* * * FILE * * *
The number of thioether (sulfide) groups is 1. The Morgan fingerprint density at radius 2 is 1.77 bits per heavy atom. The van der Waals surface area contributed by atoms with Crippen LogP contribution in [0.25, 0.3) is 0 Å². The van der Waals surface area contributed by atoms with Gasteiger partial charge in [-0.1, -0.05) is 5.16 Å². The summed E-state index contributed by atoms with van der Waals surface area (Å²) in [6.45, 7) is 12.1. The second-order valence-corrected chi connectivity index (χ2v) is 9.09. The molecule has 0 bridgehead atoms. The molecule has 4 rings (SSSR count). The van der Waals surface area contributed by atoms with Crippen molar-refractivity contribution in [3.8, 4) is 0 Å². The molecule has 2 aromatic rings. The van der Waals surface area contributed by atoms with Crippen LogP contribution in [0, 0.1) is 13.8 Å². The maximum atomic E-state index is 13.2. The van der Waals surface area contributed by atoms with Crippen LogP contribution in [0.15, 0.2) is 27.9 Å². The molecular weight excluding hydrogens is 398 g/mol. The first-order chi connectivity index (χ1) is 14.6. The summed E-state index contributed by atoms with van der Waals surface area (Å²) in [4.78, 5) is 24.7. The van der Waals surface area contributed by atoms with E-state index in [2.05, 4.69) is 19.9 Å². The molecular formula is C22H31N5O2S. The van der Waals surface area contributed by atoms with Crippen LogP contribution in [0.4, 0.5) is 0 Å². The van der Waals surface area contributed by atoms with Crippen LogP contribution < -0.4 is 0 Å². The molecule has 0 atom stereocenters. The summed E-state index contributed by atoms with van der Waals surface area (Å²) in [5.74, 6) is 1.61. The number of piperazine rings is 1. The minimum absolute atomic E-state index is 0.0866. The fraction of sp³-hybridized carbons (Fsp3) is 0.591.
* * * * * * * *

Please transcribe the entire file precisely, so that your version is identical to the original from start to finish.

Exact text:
The number of thioether (sulfide) groups is 1. The Morgan fingerprint density at radius 2 is 1.77 bits per heavy atom. The van der Waals surface area contributed by atoms with Crippen LogP contribution in [0.25, 0.3) is 0 Å². The van der Waals surface area contributed by atoms with Gasteiger partial charge in [-0.1, -0.05) is 5.16 Å². The summed E-state index contributed by atoms with van der Waals surface area (Å²) in [6.45, 7) is 12.1. The second-order valence-corrected chi connectivity index (χ2v) is 9.09. The molecule has 0 bridgehead atoms. The molecule has 4 rings (SSSR count). The van der Waals surface area contributed by atoms with Crippen molar-refractivity contribution in [3.8, 4) is 0 Å². The molecule has 2 aromatic rings. The van der Waals surface area contributed by atoms with Crippen LogP contribution in [0, 0.1) is 13.8 Å². The maximum atomic E-state index is 13.2. The van der Waals surface area contributed by atoms with Crippen LogP contribution in [0.15, 0.2) is 27.9 Å². The molecular weight excluding hydrogens is 398 g/mol. The first-order chi connectivity index (χ1) is 14.6. The summed E-state index contributed by atoms with van der Waals surface area (Å²) in [4.78, 5) is 24.7. The van der Waals surface area contributed by atoms with E-state index in [2.05, 4.69) is 19.9 Å². The molecular formula is C22H31N5O2S. The van der Waals surface area contributed by atoms with Crippen LogP contribution in [0.4, 0.5) is 0 Å². The van der Waals surface area contributed by atoms with Crippen LogP contribution < -0.4 is 0 Å². The molecule has 0 atom stereocenters. The summed E-state index contributed by atoms with van der Waals surface area (Å²) in [5.74, 6) is 1.61. The number of piperazine rings is 1. The minimum absolute atomic E-state index is 0.0866. The fraction of sp³-hybridized carbons (Fsp3) is 0.591.